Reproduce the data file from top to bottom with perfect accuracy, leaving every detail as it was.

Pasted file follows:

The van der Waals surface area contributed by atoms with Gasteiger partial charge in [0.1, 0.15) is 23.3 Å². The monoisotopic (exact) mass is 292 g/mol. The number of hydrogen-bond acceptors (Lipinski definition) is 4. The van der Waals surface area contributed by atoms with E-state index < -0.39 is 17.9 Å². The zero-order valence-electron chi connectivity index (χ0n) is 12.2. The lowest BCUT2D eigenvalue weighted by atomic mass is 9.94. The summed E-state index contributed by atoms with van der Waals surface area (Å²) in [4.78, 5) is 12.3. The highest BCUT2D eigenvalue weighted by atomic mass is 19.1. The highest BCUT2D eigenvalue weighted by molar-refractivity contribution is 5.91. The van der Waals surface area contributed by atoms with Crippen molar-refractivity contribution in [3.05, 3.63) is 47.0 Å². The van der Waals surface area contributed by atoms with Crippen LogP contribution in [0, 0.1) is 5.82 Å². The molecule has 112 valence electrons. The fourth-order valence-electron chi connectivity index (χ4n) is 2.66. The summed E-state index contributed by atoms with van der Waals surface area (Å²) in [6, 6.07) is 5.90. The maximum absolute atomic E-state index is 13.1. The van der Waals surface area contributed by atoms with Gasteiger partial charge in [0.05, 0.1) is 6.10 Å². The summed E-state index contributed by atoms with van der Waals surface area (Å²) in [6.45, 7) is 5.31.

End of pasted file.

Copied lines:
The van der Waals surface area contributed by atoms with Gasteiger partial charge in [0.1, 0.15) is 23.3 Å². The monoisotopic (exact) mass is 292 g/mol. The number of hydrogen-bond acceptors (Lipinski definition) is 4. The van der Waals surface area contributed by atoms with E-state index < -0.39 is 17.9 Å². The zero-order valence-electron chi connectivity index (χ0n) is 12.2. The lowest BCUT2D eigenvalue weighted by atomic mass is 9.94. The summed E-state index contributed by atoms with van der Waals surface area (Å²) in [4.78, 5) is 12.3. The highest BCUT2D eigenvalue weighted by atomic mass is 19.1. The highest BCUT2D eigenvalue weighted by molar-refractivity contribution is 5.91. The van der Waals surface area contributed by atoms with Crippen molar-refractivity contribution in [3.05, 3.63) is 47.0 Å². The van der Waals surface area contributed by atoms with Crippen LogP contribution in [0, 0.1) is 5.82 Å². The molecule has 112 valence electrons. The fourth-order valence-electron chi connectivity index (χ4n) is 2.66. The summed E-state index contributed by atoms with van der Waals surface area (Å²) in [6, 6.07) is 5.90. The maximum absolute atomic E-state index is 13.1. The van der Waals surface area contributed by atoms with Gasteiger partial charge in [0.05, 0.1) is 6.10 Å². The summed E-state index contributed by atoms with van der Waals surface area (Å²) in [6.45, 7) is 5.31.